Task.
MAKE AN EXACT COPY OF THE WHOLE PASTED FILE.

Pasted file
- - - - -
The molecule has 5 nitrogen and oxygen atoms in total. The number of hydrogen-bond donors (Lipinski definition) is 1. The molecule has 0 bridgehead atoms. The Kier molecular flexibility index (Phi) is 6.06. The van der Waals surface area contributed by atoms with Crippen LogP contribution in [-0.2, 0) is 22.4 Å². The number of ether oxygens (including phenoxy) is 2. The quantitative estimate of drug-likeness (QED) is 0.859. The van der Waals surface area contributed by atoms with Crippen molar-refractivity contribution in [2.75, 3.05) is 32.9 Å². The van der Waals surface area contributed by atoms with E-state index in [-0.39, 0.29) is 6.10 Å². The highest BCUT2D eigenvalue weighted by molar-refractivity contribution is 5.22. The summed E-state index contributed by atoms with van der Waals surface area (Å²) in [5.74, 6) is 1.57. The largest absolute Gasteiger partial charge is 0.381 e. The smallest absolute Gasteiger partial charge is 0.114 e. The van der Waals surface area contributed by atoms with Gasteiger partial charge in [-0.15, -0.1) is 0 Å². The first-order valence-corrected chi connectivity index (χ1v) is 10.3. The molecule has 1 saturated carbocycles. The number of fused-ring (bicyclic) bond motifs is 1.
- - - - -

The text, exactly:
The molecule has 5 nitrogen and oxygen atoms in total. The number of hydrogen-bond donors (Lipinski definition) is 1. The molecule has 0 bridgehead atoms. The Kier molecular flexibility index (Phi) is 6.06. The van der Waals surface area contributed by atoms with Crippen LogP contribution in [-0.2, 0) is 22.4 Å². The number of ether oxygens (including phenoxy) is 2. The quantitative estimate of drug-likeness (QED) is 0.859. The van der Waals surface area contributed by atoms with Crippen molar-refractivity contribution in [2.75, 3.05) is 32.9 Å². The van der Waals surface area contributed by atoms with E-state index in [-0.39, 0.29) is 6.10 Å². The highest BCUT2D eigenvalue weighted by molar-refractivity contribution is 5.22. The summed E-state index contributed by atoms with van der Waals surface area (Å²) in [5.74, 6) is 1.57. The largest absolute Gasteiger partial charge is 0.381 e. The smallest absolute Gasteiger partial charge is 0.114 e. The van der Waals surface area contributed by atoms with Gasteiger partial charge in [-0.15, -0.1) is 0 Å². The first-order valence-corrected chi connectivity index (χ1v) is 10.3. The molecule has 1 saturated carbocycles. The number of fused-ring (bicyclic) bond motifs is 1.